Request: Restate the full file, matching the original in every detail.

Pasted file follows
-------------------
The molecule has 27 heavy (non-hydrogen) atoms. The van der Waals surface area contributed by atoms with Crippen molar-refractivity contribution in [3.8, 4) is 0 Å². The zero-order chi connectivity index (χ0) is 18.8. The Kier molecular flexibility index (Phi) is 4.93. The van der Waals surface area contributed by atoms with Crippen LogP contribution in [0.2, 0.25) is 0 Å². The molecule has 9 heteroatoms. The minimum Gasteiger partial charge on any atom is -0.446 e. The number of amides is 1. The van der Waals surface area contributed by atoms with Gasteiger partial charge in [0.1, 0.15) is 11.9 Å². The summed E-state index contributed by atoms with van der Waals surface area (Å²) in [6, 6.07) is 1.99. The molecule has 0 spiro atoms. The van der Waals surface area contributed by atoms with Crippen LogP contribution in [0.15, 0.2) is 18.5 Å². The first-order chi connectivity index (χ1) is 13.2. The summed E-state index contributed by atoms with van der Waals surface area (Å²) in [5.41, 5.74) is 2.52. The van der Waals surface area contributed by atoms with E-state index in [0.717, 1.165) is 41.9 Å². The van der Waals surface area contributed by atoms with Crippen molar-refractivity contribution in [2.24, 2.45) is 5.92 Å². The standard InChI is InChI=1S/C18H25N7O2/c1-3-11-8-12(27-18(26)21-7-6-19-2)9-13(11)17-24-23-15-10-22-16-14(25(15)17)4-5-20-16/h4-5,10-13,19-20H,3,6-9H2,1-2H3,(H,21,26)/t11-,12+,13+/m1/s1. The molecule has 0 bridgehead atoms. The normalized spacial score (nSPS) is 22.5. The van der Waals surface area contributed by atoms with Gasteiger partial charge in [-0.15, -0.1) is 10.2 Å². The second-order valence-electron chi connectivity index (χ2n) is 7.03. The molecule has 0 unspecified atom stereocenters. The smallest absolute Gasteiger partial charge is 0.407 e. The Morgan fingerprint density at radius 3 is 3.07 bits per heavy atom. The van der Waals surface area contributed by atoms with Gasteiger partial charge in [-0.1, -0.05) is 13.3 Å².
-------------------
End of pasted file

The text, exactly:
The molecule has 27 heavy (non-hydrogen) atoms. The van der Waals surface area contributed by atoms with Crippen molar-refractivity contribution in [3.8, 4) is 0 Å². The zero-order chi connectivity index (χ0) is 18.8. The Kier molecular flexibility index (Phi) is 4.93. The van der Waals surface area contributed by atoms with Crippen LogP contribution in [0.2, 0.25) is 0 Å². The molecule has 9 heteroatoms. The minimum Gasteiger partial charge on any atom is -0.446 e. The number of amides is 1. The van der Waals surface area contributed by atoms with Gasteiger partial charge in [0.1, 0.15) is 11.9 Å². The summed E-state index contributed by atoms with van der Waals surface area (Å²) in [6, 6.07) is 1.99. The molecule has 0 spiro atoms. The van der Waals surface area contributed by atoms with Crippen LogP contribution in [0.15, 0.2) is 18.5 Å². The first-order chi connectivity index (χ1) is 13.2. The summed E-state index contributed by atoms with van der Waals surface area (Å²) in [5.41, 5.74) is 2.52. The van der Waals surface area contributed by atoms with E-state index in [0.717, 1.165) is 41.9 Å². The van der Waals surface area contributed by atoms with Crippen molar-refractivity contribution in [2.24, 2.45) is 5.92 Å². The standard InChI is InChI=1S/C18H25N7O2/c1-3-11-8-12(27-18(26)21-7-6-19-2)9-13(11)17-24-23-15-10-22-16-14(25(15)17)4-5-20-16/h4-5,10-13,19-20H,3,6-9H2,1-2H3,(H,21,26)/t11-,12+,13+/m1/s1. The molecule has 0 bridgehead atoms. The normalized spacial score (nSPS) is 22.5. The van der Waals surface area contributed by atoms with Gasteiger partial charge in [-0.15, -0.1) is 10.2 Å². The second-order valence-electron chi connectivity index (χ2n) is 7.03. The molecule has 0 unspecified atom stereocenters. The smallest absolute Gasteiger partial charge is 0.407 e. The Morgan fingerprint density at radius 3 is 3.07 bits per heavy atom. The van der Waals surface area contributed by atoms with Gasteiger partial charge in [-0.1, -0.05) is 13.3 Å².